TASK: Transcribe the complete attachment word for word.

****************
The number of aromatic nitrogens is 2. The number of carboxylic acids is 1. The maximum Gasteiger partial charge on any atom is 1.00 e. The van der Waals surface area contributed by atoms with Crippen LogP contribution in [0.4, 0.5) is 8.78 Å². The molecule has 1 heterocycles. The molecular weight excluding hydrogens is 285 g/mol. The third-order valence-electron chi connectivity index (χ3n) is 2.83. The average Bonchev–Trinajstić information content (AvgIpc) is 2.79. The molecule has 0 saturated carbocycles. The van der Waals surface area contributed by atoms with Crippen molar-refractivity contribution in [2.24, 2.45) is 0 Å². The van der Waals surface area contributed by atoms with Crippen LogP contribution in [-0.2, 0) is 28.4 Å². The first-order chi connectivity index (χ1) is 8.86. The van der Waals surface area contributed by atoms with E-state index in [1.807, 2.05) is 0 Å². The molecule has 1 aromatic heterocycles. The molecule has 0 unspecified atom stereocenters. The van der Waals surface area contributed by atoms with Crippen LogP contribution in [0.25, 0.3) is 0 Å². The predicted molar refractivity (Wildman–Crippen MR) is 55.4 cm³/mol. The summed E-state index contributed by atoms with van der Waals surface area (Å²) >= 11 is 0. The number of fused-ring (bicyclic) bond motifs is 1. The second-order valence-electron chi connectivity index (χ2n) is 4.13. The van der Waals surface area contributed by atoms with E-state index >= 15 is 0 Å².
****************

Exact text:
The number of aromatic nitrogens is 2. The number of carboxylic acids is 1. The maximum Gasteiger partial charge on any atom is 1.00 e. The van der Waals surface area contributed by atoms with Crippen LogP contribution in [0.4, 0.5) is 8.78 Å². The molecule has 1 heterocycles. The molecular weight excluding hydrogens is 285 g/mol. The third-order valence-electron chi connectivity index (χ3n) is 2.83. The average Bonchev–Trinajstić information content (AvgIpc) is 2.79. The molecule has 0 saturated carbocycles. The van der Waals surface area contributed by atoms with Crippen molar-refractivity contribution in [2.24, 2.45) is 0 Å². The van der Waals surface area contributed by atoms with Crippen LogP contribution in [-0.2, 0) is 28.4 Å². The first-order chi connectivity index (χ1) is 8.86. The van der Waals surface area contributed by atoms with E-state index in [1.807, 2.05) is 0 Å². The molecule has 1 aromatic heterocycles. The molecule has 0 unspecified atom stereocenters. The van der Waals surface area contributed by atoms with Crippen LogP contribution in [0.25, 0.3) is 0 Å². The predicted molar refractivity (Wildman–Crippen MR) is 55.4 cm³/mol. The summed E-state index contributed by atoms with van der Waals surface area (Å²) >= 11 is 0. The number of fused-ring (bicyclic) bond motifs is 1. The second-order valence-electron chi connectivity index (χ2n) is 4.13. The van der Waals surface area contributed by atoms with E-state index >= 15 is 0 Å².